My mother had mentioned, once, that the family was planning on going to England if they needed to. There was a nephew in England who had a manufacturing business having to do with clothing. Anat's letter quotes , ""It is September 15, 1938. We are all in Prague. We heard that in Carlsbad, windows of Jews and Czechs were smashed, in Eger and the German provinces were bloody riots, it seems that the removal of the recognition of the German Sudeten area will happen soon. It seems that the marionettes have to find another place to live." Paul and Opa did not believe that something would happen to them because they were officers in the previous war. Anat says, "Until this day I wonder what was the logic behind learning waterproofing of raincoats and glove making, ending up in a hot place like Palestine." Paul was an attorney and his brother, my Opa, was a successful clothing store owner, it was the 1930's. Maybe they were thinking that if that had to leave for a while they would go to England and work with the nephew, then go back home. Shopkeepers and business owners are always looking for new opportunities.

Shopkeepers and business owners are envied by me. I have always worked for someone. In this latest downturn in our economy, having your own business may be the way to turn things around. Business owners must be fearless and optimistic. There must be an unshakable belief in themselves. While owning your own business seems to be scary, there must be a unique sense of accomplishment in having a successful enterprise.

There is a 1951 film "Out of Evil" at At the beginning of the film there is a donkey marionette, fast forward to about 41, 46 minutes and there is a campfire like scene with people sitting around on straw bales watching the puppet show. The man making the marionette's dance is my great uncle. Dr. Paul Löwy also carved the puppets. I look at his suit and it is very similar to the suits Opa wore and I wonder if that is a style that Opa had a hand in. I wonder about Opa's business skills, I wonder what he was like when he had hope and optimism. I wonder how he ran his shop and his business.

Sunday, May 3, 2009


Concerns about immigration and both legal and illegal immigrants are everyday news. There is a lot of anger toward immigrants. People that have been here for generations feel entitled to their life. When recessions and depressions threaten that life, they look for someone to blame. Immigrants are easy targets. My grandfathers were immigrants, legal immigrants because they were fortunate enough to have sponsors. My grandfather Opa was a gardener. Many hired gardeners are now Hispanic. They are like my grandfather, trying to take care of their families by working at a dirty, hard job few are willing to take. Not only is empathy is lacking in our society, but a lack of gratitude for the lives we have in this country. For many of us, our lives were made possible by immigrants who sacrificed to be here.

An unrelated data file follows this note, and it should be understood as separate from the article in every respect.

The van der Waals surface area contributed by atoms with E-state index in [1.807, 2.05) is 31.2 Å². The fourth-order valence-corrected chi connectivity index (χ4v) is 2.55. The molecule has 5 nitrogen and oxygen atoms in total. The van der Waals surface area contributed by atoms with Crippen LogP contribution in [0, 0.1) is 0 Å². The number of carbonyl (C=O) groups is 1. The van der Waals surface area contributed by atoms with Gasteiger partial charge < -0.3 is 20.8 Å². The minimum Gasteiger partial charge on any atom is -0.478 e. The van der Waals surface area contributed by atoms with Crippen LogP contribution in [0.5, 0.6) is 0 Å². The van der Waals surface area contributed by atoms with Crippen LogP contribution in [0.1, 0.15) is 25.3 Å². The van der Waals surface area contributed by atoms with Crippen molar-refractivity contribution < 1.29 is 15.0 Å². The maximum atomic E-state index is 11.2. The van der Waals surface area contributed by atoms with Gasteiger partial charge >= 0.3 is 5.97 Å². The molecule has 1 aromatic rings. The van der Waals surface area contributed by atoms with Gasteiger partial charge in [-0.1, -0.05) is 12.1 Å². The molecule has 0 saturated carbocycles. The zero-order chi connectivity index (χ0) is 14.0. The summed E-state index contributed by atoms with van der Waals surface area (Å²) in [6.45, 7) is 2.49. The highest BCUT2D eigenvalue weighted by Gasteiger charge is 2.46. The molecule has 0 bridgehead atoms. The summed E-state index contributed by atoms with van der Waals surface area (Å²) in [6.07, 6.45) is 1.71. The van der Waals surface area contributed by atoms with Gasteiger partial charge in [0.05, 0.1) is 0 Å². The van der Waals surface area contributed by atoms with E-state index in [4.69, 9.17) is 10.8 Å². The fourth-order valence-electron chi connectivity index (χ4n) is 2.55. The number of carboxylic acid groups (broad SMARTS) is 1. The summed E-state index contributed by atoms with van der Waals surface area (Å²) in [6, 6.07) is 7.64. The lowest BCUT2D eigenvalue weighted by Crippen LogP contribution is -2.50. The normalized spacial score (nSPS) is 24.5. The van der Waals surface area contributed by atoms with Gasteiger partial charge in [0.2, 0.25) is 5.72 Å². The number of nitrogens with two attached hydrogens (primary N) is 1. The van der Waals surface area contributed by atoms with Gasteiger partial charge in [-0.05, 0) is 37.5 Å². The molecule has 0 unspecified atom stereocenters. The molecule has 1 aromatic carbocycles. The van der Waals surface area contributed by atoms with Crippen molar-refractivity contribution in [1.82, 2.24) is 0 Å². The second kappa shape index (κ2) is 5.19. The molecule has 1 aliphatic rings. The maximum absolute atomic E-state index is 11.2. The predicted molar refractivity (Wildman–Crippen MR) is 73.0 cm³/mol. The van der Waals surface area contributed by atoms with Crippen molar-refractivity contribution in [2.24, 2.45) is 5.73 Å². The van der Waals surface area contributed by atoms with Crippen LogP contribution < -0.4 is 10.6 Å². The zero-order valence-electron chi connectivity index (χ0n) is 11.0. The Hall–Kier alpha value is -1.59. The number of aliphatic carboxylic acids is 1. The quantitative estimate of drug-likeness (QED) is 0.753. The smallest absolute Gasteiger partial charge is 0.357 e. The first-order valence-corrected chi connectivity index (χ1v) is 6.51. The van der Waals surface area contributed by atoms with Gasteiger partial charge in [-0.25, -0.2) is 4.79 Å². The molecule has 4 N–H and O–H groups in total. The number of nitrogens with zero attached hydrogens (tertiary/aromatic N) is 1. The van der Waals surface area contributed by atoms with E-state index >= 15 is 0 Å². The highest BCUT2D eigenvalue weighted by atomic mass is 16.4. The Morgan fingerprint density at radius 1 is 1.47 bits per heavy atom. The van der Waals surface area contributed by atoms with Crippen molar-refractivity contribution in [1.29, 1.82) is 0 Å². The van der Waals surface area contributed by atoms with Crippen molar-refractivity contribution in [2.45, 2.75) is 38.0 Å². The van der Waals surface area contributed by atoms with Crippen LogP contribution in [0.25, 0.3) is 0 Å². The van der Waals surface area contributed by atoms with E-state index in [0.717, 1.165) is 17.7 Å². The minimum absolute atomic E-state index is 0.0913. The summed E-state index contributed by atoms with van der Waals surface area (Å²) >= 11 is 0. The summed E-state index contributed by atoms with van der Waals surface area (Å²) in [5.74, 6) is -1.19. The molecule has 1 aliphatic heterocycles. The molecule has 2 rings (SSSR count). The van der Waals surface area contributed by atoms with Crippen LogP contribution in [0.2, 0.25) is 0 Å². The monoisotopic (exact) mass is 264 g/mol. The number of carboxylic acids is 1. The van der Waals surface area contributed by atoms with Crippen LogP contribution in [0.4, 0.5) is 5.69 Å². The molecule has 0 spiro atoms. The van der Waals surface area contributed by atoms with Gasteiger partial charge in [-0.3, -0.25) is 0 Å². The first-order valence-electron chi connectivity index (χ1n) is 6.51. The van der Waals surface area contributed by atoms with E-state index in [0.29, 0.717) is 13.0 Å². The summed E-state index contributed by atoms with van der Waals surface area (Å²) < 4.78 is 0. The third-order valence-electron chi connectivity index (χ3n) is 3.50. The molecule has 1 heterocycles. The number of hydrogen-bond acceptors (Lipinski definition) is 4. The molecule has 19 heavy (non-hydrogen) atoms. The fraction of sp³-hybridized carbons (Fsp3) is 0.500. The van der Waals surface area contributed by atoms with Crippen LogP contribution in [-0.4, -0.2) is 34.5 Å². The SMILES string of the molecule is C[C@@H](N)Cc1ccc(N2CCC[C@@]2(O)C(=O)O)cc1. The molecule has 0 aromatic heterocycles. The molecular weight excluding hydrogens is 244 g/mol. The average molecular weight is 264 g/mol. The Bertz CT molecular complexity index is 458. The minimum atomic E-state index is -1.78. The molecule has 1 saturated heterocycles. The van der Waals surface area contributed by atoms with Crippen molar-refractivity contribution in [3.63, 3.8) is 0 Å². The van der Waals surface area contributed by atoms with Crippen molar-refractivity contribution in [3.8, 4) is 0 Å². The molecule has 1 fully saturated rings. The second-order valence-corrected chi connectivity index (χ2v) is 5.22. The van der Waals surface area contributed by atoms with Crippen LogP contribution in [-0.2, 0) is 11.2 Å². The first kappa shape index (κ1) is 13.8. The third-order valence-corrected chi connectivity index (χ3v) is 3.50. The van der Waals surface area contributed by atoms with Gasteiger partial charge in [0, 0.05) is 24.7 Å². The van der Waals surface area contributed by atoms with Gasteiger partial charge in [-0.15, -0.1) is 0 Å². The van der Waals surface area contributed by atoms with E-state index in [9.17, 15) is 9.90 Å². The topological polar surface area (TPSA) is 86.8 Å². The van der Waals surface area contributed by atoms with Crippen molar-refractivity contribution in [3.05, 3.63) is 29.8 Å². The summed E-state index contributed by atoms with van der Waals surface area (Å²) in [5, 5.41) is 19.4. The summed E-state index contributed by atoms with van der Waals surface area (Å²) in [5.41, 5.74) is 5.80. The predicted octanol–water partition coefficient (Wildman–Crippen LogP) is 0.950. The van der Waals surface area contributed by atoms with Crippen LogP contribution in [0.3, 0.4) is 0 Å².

Ever since I posted my last blog, I have been thinking about my grandparent’s immigration to the United States. Scandinavian immigrants were welcome with open arms because of a need to populate the harsh Midwest with people who understood the climate and could work with it. Opa immigrated because the alternative was death. My mother was only eight when she left her home with her parents. Talking about their life in Europe was not permitted in their house. I have many questions that would help me understand what path I am on and where I am going.

A few years ago, a man named Walter Klein contacted my mother. He identified himself as a distant cousin who wanted to share his search for ancestors with her. My mother, he said, was his cousin. He was trying to understand their link to each other. He discovered, in his genealogy research, a line that ran to her. He shared his family tree and pictures of destroyed European synagogues.

I knew growing up that Opa and Oma, my grandmother, had something they wanted to keep very quiet. My mother has, in her later years, been joking about being Jewish. They were Jewish, but I don’t think that was the secret. Walter’s papers have made me believe that the missing piece of the puzzle may be that they might have been Sudeten. There is now a wealth of information on the net of Sudeten’s trying to create their own homeland. Opa may have ignored the politics of the movement for independence because of his status in the community, only to realize that it was a Nazi supported movement that was not for Jewish Sudetens. They started their escape in 1938, going to Prague, then to Holland. This is just speculation on my part, pieced together from the small pieces of the puzzle I have. However, from their life in America you would not know it. Opa was a gardener, Oma worked in small sewing factories as a seamstress. My mother attended the Lutheran church.

My mother is now is beginning to talk about what she remembers about her other life. You have to weed through what you know is exaggeration and what is plausible. She harbors a lot of anger toward her parents even to this day. That shaped her youth. It also shaped her adult life and her relationship with her children (including me). I can make no excuses for her, but I can imagine what is was like for an eight year old girl of privilege, raised by a nanny, to go on an odyssey of running and hiding for more than eight months through Europe.

She related to me a story of standing at a table with her brother and parents with their papers in a folder to hand over to a German soldier that was checking them. She remembers tall, black, shiny boots. Another officer bumped their elbows, sending papers flying. Scrambling to gather them, the officer said for them to go. Mom said that there were good German soldiers. Then that little girl spent what seemed like an eternity on a ship trying to cross the Atlantic during the stormy season. She stills talks with anger about a mother who didn’t try to mother her until she was eight years old. A women who had two cooks and little time for her. For my mother, her mother was the nanny left behind. Clouded by spending her life trying to make her mother pay for that, my mother didn’t seem to have skills to mother her own children.